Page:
At the very least, they try to adapt the law to modern conditions. The fact that there may be a

charge of rape between married couples is entirely decided on by judges seeking to bring the law into line with modern times. Indeed, Rozenberg stresses that much of our criminal law is not statutory but was instead developed by the courts over centuries. Of course, what one person describes as activism may be to another modernisation, creativity and compliance with changing moral and other norms.

In many areas the law represents a clash of rights and none more so than in discrimination law. Rozenberg examines the balance of interests of gays and the religious, in particular in what has become known as the “gay cakes” case: Lee v Asher’s Bakery, where a bakery owned by religious Christians refused to bake a cake celebrating gay marriage. The Supreme Court ultimately decided that this was not unlawful because the refusal was not on the grounds that Mr Lee was gay.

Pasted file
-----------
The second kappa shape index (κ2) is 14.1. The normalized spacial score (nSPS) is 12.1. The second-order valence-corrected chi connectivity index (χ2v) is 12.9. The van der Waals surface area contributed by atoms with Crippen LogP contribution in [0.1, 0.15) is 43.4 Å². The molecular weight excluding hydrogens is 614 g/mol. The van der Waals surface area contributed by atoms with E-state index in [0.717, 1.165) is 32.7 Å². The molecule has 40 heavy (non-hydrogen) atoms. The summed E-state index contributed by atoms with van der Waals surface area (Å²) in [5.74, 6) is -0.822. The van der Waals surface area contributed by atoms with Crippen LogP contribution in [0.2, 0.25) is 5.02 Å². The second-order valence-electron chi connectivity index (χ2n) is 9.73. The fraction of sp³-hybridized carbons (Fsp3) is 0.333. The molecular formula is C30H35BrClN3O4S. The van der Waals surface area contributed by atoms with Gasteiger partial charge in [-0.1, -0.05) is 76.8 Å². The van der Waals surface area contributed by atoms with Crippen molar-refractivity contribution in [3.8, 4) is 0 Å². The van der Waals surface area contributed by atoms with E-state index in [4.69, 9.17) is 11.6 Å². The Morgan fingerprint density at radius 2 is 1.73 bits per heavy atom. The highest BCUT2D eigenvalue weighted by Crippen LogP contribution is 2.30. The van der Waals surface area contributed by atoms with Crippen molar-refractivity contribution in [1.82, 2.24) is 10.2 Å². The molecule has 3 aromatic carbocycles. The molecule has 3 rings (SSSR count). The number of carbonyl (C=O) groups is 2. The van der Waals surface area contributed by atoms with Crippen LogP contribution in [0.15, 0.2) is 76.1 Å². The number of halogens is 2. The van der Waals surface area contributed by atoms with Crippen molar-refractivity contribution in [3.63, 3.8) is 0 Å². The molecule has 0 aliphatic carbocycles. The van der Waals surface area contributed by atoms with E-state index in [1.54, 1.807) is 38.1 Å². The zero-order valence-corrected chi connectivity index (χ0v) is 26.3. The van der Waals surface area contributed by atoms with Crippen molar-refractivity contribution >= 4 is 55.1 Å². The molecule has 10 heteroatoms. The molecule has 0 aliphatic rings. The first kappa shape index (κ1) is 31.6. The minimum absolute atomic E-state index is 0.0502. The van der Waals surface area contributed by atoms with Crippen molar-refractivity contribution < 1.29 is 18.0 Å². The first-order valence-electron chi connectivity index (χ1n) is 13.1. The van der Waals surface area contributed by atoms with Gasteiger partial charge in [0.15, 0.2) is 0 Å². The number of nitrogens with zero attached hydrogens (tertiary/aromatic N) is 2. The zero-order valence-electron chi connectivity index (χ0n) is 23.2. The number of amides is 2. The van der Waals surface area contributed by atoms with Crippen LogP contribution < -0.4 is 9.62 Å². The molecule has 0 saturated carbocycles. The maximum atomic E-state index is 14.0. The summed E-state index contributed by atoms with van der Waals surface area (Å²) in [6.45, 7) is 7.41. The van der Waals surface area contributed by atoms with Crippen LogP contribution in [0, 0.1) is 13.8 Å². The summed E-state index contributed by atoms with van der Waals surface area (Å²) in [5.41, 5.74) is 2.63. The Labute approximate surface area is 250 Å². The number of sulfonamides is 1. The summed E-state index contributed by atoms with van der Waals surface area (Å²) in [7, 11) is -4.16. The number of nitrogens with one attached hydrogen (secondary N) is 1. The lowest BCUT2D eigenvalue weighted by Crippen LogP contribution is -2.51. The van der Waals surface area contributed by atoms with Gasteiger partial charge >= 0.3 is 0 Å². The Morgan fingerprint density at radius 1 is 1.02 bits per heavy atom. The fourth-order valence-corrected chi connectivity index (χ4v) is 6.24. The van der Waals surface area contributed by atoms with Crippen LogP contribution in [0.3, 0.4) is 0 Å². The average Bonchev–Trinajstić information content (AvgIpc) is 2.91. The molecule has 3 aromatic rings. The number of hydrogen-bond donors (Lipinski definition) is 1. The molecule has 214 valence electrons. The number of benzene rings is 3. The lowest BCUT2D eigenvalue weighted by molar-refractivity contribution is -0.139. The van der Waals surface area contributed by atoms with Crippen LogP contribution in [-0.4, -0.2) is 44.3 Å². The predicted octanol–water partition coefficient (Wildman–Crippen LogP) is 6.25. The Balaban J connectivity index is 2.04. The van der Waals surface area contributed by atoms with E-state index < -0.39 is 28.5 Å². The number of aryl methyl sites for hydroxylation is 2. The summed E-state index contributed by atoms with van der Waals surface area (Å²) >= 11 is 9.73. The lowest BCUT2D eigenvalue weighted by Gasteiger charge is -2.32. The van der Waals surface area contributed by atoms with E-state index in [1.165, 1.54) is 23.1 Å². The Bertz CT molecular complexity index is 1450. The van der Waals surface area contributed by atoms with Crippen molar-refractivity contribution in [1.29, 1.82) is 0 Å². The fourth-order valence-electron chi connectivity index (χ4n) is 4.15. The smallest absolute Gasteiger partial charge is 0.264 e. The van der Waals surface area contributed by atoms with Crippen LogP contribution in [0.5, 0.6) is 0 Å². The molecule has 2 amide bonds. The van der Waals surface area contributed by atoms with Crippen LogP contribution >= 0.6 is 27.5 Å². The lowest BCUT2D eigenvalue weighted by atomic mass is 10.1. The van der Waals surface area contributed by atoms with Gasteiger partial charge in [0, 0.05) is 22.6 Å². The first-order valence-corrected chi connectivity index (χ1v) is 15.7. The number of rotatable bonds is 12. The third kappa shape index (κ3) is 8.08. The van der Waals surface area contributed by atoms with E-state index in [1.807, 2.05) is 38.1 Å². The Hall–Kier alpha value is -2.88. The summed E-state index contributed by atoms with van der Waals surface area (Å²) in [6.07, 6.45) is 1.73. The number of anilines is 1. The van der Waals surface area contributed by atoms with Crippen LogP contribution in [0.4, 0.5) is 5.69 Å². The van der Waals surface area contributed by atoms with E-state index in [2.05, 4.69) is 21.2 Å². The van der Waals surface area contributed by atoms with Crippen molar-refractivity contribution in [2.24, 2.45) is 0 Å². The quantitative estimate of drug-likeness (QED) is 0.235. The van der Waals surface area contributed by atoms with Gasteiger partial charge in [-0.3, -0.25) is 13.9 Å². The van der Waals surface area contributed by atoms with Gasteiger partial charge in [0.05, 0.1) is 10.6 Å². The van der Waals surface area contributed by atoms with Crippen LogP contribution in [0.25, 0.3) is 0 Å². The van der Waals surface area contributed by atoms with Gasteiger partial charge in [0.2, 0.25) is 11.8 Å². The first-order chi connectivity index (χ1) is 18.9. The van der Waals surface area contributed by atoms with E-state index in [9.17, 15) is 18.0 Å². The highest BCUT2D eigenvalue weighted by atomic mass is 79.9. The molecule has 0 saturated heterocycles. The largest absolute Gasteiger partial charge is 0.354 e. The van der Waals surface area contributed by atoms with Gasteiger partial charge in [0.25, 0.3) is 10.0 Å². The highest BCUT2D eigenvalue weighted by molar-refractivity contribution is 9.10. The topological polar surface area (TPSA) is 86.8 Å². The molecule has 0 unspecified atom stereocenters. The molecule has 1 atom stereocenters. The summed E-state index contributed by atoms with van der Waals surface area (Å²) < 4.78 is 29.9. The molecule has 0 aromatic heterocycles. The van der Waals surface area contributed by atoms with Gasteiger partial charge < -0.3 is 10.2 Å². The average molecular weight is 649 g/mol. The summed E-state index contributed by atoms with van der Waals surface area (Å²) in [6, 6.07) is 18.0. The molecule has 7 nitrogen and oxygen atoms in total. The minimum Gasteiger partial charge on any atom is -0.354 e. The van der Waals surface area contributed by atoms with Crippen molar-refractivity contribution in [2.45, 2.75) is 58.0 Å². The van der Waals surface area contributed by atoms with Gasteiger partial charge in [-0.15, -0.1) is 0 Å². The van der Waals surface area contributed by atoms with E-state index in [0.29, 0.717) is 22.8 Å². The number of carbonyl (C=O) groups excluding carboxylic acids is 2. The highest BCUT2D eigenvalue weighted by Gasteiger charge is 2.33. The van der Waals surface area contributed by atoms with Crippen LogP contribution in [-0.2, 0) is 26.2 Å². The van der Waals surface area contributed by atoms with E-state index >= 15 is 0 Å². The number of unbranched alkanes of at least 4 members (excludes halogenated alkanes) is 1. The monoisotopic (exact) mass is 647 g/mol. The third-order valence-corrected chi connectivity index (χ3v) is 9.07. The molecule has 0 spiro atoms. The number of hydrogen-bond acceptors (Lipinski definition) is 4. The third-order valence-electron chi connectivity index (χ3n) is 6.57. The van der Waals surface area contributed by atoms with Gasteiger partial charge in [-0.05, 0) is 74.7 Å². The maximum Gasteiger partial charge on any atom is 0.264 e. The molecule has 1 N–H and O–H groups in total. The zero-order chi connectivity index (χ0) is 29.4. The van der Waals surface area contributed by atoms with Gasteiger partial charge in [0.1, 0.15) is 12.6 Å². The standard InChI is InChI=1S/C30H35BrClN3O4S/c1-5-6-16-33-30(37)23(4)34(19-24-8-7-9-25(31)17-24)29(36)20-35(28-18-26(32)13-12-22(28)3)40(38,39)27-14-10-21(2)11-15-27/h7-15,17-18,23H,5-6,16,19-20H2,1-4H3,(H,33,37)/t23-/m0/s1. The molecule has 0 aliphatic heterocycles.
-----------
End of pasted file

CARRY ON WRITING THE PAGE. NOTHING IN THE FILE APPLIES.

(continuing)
Another important case considered in detail is one where a disabled man could not get his wheelchair on a bus as priority was given to pushchairs. Here Rozenberg poses the pertinent question whether “we can really justify the cost of three hearings before 11 judges just to establish that the law requires drivers to show common sense when faced with difficult customers”. His explanation of indirect discrimination and article 14 of the European Convention of Human Rights is a masterpiece of exposition.